What are Nurse Associates?
- Doris M
Nursing associates work in the four core fields of nursing:
- Mental health
- Learning disability
The skills and responsibilities vary according to the care setting that everyone works. An NA should demonstrate the values and behavior of the NHS constitution. It is a position that also requires knowledge of physical and mental health. A nurse associate should also be knowledgeable in illness prevention.
Nursing associates do not have the legal mandate to give medicine under patient group directions agreements (PGDs). These are the agreements that allow staff members to administer medication to patients without a prescription. The senior nurses who will supervise the NAs have insisted as much regarding medication.
The duties of a nurse associate include:
- Performing clinical observations such as temperature, respiration, pulse, etc. and recording outcomes
- Supporting patients and their families or caregivers when they face unwelcome information or life-changing diagnoses.
- Participating in clinical tasks that include venepuncture, cannulation, and ECGs.
- Sharing and discussing information on the condition, response, behavior, and activity of a patient with registered nurses
- Ensure maintenance of safety, privacy, and dignity of patients at all times
- Identifying issues relating to the safeguarding of vulnerable patients
Entry Requirements for Nurse Associates Training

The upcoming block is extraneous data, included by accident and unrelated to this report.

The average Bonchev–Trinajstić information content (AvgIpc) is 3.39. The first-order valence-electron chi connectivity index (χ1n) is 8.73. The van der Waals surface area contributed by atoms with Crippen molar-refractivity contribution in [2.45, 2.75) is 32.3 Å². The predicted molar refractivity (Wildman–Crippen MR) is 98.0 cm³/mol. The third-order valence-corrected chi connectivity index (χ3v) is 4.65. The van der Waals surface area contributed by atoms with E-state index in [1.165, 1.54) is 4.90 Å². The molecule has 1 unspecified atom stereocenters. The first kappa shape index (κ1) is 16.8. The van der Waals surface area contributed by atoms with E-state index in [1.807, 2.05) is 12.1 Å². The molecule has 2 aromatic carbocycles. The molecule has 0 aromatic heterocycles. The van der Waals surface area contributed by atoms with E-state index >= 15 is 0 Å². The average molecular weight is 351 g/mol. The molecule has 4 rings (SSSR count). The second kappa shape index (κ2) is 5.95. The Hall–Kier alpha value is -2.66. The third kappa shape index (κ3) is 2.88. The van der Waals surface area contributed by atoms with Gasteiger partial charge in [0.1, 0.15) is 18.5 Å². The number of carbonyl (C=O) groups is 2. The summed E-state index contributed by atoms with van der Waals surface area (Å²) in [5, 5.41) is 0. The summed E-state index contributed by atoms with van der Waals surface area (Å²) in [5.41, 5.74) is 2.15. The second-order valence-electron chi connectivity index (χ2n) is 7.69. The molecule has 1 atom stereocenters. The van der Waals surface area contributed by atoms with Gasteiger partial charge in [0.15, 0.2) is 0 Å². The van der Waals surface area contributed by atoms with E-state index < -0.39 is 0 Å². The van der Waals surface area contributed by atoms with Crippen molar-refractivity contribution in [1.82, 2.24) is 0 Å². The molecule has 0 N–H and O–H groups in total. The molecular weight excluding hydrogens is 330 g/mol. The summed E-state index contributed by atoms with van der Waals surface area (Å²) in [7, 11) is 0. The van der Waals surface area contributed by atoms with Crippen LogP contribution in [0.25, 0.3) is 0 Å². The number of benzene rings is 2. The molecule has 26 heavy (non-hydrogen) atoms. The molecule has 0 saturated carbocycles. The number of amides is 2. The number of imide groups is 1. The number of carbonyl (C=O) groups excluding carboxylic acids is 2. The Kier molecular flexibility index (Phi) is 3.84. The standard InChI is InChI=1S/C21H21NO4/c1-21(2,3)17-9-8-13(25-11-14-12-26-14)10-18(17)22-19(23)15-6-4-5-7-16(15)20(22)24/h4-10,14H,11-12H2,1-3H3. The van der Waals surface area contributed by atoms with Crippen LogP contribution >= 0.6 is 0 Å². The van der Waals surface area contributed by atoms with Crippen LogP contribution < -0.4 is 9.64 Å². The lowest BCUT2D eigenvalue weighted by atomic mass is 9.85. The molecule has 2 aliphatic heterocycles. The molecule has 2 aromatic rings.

A nurse associate should be a person who has undergone basic training in nursing. An applicant to the program should have a grade 9 to 4(A-C) grade in mathematics and English in the GCSE exam. Alternatively, the candidate can have key skills level 2 in both subjects. Successful candidates must also demonstrate an ability to study a level 5 foundation degree and commit to complete this nursing apprenticeship program.
Training and development
Anybody who joins the nursing associate apprentice program agrees to undertake to attend academic learning once a week and work-based learning for other days of the weeks. Employment is at a specific healthcare setting. It can be mental, community or acute health hospital. After some time the NA will move to other care and situational setting to diversify experience. Working in mixed shifts and traveling to commitment is a part of an apprenticeship to expose the participants to varying environments.
The duration of nursing associate training is two years full time. It is generic, but not field specified to allow learners to cover all the four basic fields of nursing. Work-based learning takes 80%.
A significant factor for nurse associates is to plan and manage competing demands of the placements, study and job roles.
Trainees should develop an understanding of elements in the nursing process and proper care for individuals with special conditions. These include learning disabilities, mental ill health, and dementia. Nursing associates qualify to work after completing their training. A successful trainee must exhibit understanding and skills to care for patients. They must also show behavior and attitude to work as a nursing associate in association with other healthcare professionals.
Qualified nursing associates can train to become registered nurses by joining a by enrolling for an accelerated nursing degree program.